So how should we screen PEPs?
While the challenges are many, there are many factors that can help companies. First off, a risk-based approach is desirable. A national politician or a general in the army should be screened. A local councillor or sergeant in the army need not be – the categorisation of PEPs at the start of this article is designed to assist here. It’s all down to the degree of influence they hold.
Second, tools exist which can collect and synthesise data and provide real-time updates. This form of analysis gets around the issues of out-of-date information highlighted above. Developers will train such tools to review specific databases of politicians and use AI such as natural language processing (NLP) to hone the results automatically.
And thirdly, such tools can be further tuned by looking at words and phrases that may indicate fraud or corruption – immediately bringing adverse media or negative news to the forefront.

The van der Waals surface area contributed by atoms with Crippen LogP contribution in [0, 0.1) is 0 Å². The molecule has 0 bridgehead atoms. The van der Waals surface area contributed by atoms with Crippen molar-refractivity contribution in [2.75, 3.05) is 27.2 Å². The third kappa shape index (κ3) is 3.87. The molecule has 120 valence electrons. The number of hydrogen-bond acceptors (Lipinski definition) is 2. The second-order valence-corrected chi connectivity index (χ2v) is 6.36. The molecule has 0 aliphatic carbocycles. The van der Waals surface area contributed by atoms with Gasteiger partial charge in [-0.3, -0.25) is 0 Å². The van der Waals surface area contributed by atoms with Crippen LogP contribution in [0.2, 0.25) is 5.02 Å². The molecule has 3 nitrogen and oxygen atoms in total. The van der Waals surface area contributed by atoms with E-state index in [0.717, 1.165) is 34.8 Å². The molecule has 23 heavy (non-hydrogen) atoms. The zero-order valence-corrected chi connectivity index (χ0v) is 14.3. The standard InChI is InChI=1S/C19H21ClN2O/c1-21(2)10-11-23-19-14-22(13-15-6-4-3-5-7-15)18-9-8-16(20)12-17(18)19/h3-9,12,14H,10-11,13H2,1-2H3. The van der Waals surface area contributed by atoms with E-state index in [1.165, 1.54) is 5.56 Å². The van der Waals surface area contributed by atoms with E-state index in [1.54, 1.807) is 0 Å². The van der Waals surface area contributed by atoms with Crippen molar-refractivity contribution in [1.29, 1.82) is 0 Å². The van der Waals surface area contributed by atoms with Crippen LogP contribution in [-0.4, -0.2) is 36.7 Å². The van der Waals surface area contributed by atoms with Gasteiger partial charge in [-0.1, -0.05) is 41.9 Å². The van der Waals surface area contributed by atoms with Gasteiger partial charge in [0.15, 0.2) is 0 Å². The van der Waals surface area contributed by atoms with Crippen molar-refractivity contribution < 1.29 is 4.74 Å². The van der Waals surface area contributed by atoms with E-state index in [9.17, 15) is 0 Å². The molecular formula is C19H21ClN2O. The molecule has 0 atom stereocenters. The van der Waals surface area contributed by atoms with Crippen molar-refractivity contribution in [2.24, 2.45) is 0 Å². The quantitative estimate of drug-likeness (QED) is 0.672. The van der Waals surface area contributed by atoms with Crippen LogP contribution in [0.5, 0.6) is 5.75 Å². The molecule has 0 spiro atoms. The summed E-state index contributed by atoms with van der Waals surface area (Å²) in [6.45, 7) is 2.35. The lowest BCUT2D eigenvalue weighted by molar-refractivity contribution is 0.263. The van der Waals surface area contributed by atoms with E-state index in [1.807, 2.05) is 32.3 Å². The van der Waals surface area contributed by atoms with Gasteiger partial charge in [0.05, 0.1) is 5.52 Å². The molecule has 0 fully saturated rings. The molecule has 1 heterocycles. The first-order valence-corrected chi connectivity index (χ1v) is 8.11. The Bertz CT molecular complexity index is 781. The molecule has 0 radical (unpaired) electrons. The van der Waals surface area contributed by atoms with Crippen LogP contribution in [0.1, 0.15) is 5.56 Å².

At my company Idenfo, we have developed a tool to utilise context-based web parsing using NLP and deep neural networks to identify PEPs and RCAs from around the world and understand something about the adverse media context in which they may be engaged.
This development provides a self-learning optimised set of results providing real value to any financial institution. In simple terms, we deliver the results and the framework – this helps compliance teams use the data and make the appropriate decisions—another small weapon to use in the fight against financial crime and corruption.
Author: Antony Bellingall is Co-Founder and Director at Idenfo, a provider of compliance solutions and services to financial institutions around the world.